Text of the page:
In 1967-68, Alpert journeyed to India, where he met the famed Indian saint, Neem Karoli Baba, or Maharaj-ji, chronicled in BE HERE NOW. After learning yoga and meditating in the Himalayas for six months, he returned to the West as Ram Dass, which means “Servant of God.” For decades, Ram Dass crisscrossed America, lecturing on an eclectic spiritual path. Born Jewish and transformed by a Hindu guru, his lectures and books invoke Zen Buddhism, Sufi mysticism, Christ consciousness, one-pointed meditation, and bhakti (devotional) and karma (action) yoga. He was a pioneer of the then-new American spirituality movement and its introduction to the West of yoga, meditation, and other contemplative practices.

He was a guide for thousands seeking to discover or reclaim their spiritual identity beyond or within institutional religion. He was instrumental in the establishment of adult learning centers for expanding human potential and awakening consciousness, including Esalen Institute, Omega Institute, Lama Foundation, and the Insight Meditation Society. He also co-founded many service organizations, including the Prison-Ashram Project, the Living-Dying Institute, and Seva Foundation, an international public health foundation that has restored sight to five million people, primarily in Asia.

In early 1997, Ram Dass had a hemorrhagic stroke that left him with paralysis and expressive aphasia. He recovered enough of his speech to lead retreats from his wheelchair, lecture remotely at conferences, teach online, and mentor many students. In 2004, he moved to Maui, where he lived a quieter life, led retreats on the island twice a year, wrote books, and continued to teach online.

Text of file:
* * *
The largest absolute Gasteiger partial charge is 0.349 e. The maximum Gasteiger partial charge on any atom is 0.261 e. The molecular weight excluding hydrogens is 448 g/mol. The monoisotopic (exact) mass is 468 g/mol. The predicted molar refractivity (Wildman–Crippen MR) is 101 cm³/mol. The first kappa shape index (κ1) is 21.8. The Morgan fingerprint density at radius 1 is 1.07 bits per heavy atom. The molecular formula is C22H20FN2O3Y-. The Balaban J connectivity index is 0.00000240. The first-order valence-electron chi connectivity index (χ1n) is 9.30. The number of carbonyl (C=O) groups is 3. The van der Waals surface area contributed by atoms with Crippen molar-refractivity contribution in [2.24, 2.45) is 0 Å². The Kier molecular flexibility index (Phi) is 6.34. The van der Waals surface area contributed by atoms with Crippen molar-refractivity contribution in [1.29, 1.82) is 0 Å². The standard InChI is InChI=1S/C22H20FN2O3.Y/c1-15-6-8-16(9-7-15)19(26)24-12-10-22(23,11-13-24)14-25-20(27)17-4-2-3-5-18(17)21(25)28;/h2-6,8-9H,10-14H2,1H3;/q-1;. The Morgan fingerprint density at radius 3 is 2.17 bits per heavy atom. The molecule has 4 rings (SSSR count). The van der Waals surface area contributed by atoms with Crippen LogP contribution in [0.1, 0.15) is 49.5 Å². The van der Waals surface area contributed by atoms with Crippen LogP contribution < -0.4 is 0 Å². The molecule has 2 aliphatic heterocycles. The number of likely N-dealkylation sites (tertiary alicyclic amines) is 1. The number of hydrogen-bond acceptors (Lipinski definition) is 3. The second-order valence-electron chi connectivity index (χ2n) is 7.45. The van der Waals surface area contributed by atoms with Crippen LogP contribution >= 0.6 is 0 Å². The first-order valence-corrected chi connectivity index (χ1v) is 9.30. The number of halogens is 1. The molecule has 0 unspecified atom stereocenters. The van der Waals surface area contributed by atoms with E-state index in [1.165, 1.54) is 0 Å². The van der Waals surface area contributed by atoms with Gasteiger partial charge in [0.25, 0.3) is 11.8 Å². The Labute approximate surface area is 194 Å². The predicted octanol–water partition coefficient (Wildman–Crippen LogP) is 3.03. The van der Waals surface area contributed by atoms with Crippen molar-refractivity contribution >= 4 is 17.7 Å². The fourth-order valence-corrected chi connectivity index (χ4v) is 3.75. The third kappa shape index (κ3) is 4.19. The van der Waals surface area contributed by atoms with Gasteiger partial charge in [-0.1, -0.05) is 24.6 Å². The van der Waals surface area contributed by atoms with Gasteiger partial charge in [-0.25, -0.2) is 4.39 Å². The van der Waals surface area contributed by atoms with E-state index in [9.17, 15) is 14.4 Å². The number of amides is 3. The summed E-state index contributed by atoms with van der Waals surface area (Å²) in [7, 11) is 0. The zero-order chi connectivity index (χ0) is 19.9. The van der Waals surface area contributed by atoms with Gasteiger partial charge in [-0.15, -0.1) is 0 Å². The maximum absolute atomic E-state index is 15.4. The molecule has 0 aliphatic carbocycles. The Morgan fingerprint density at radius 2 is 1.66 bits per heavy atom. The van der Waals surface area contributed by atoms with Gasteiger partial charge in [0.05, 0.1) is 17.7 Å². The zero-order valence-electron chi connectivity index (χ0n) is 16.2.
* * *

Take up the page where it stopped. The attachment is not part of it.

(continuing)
The ramdass.org website run by Love Serve Remember Foundation is visited by 250,000 people each month and distributes his online teachings and courses for free. His podcast, “Ram Dass Here and Now,” on the Be Here Now Network has over 200,000 downloads per month.

Click here to read LSRF”s statement on Ram Dass’ passing.

The Psychedelic Experience: A Manual Based on the Tibetan Book of the Dead, Timothy Leary, Richard Alpert and Ralph Metzner (1964, Citadel Press)
BE HERE NOW (1971, Lama Foundation, distributed by Crown Publishers)
The Only Dance There Is (1974, Anchor/Doubleday)
Grist for the Mill, with Stephen Levine (1977, Celestial Arts, 2nd ed. HarperOne)
Journey of Awakening: A Meditator’s Guidebook, with Dwarka Bonner, Daniel Goleman (1978, Bantam)
Miracle of Love (1979, E.P. Dutton)
How Can I Help? with Paul Gorman (1985, Knopf)
Compassion in Action: Setting Out on the Path of Service, with Mirabai Bush (1992, Bell Tower)